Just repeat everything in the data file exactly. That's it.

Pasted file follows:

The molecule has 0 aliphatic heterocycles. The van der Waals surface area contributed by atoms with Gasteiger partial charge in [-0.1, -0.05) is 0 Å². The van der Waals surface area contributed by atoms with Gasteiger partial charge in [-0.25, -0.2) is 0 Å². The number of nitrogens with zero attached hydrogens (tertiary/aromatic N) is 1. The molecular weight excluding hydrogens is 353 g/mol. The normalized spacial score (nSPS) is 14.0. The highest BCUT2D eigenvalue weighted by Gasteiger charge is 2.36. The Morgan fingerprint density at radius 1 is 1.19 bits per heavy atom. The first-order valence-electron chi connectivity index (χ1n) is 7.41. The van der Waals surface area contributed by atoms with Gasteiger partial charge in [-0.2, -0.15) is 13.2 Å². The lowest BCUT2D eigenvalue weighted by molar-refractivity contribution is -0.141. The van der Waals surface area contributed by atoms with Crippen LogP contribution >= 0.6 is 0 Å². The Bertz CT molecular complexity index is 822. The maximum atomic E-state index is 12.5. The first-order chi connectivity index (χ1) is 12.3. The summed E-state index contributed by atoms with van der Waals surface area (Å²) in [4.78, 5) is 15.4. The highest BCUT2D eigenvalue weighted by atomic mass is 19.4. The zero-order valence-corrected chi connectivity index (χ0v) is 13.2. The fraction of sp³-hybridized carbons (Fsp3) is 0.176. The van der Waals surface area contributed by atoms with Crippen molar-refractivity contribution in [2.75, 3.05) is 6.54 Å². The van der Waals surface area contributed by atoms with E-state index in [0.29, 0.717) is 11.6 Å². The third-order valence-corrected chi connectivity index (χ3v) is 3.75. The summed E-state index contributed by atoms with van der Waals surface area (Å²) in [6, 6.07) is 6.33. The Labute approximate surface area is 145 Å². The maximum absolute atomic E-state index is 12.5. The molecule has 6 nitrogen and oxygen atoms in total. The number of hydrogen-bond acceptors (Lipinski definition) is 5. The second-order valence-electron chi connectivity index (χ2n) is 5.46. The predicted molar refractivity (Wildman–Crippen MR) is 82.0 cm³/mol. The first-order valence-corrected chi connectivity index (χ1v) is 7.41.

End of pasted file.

The molecule has 0 aliphatic heterocycles. The van der Waals surface area contributed by atoms with Gasteiger partial charge in [-0.1, -0.05) is 0 Å². The van der Waals surface area contributed by atoms with Gasteiger partial charge in [-0.25, -0.2) is 0 Å². The number of nitrogens with zero attached hydrogens (tertiary/aromatic N) is 1. The molecular weight excluding hydrogens is 353 g/mol. The normalized spacial score (nSPS) is 14.0. The highest BCUT2D eigenvalue weighted by Gasteiger charge is 2.36. The Morgan fingerprint density at radius 1 is 1.19 bits per heavy atom. The first-order valence-electron chi connectivity index (χ1n) is 7.41. The van der Waals surface area contributed by atoms with Gasteiger partial charge in [-0.2, -0.15) is 13.2 Å². The lowest BCUT2D eigenvalue weighted by molar-refractivity contribution is -0.141. The van der Waals surface area contributed by atoms with Crippen LogP contribution >= 0.6 is 0 Å². The Bertz CT molecular complexity index is 822. The maximum atomic E-state index is 12.5. The first-order chi connectivity index (χ1) is 12.3. The summed E-state index contributed by atoms with van der Waals surface area (Å²) in [4.78, 5) is 15.4. The highest BCUT2D eigenvalue weighted by atomic mass is 19.4. The zero-order valence-corrected chi connectivity index (χ0v) is 13.2. The fraction of sp³-hybridized carbons (Fsp3) is 0.176. The van der Waals surface area contributed by atoms with Crippen molar-refractivity contribution in [2.75, 3.05) is 6.54 Å². The van der Waals surface area contributed by atoms with E-state index in [0.29, 0.717) is 11.6 Å². The third-order valence-corrected chi connectivity index (χ3v) is 3.75. The summed E-state index contributed by atoms with van der Waals surface area (Å²) in [6, 6.07) is 6.33. The Labute approximate surface area is 145 Å². The maximum absolute atomic E-state index is 12.5. The molecule has 6 nitrogen and oxygen atoms in total. The number of hydrogen-bond acceptors (Lipinski definition) is 5. The second-order valence-electron chi connectivity index (χ2n) is 5.46. The predicted molar refractivity (Wildman–Crippen MR) is 82.0 cm³/mol. The first-order valence-corrected chi connectivity index (χ1v) is 7.41.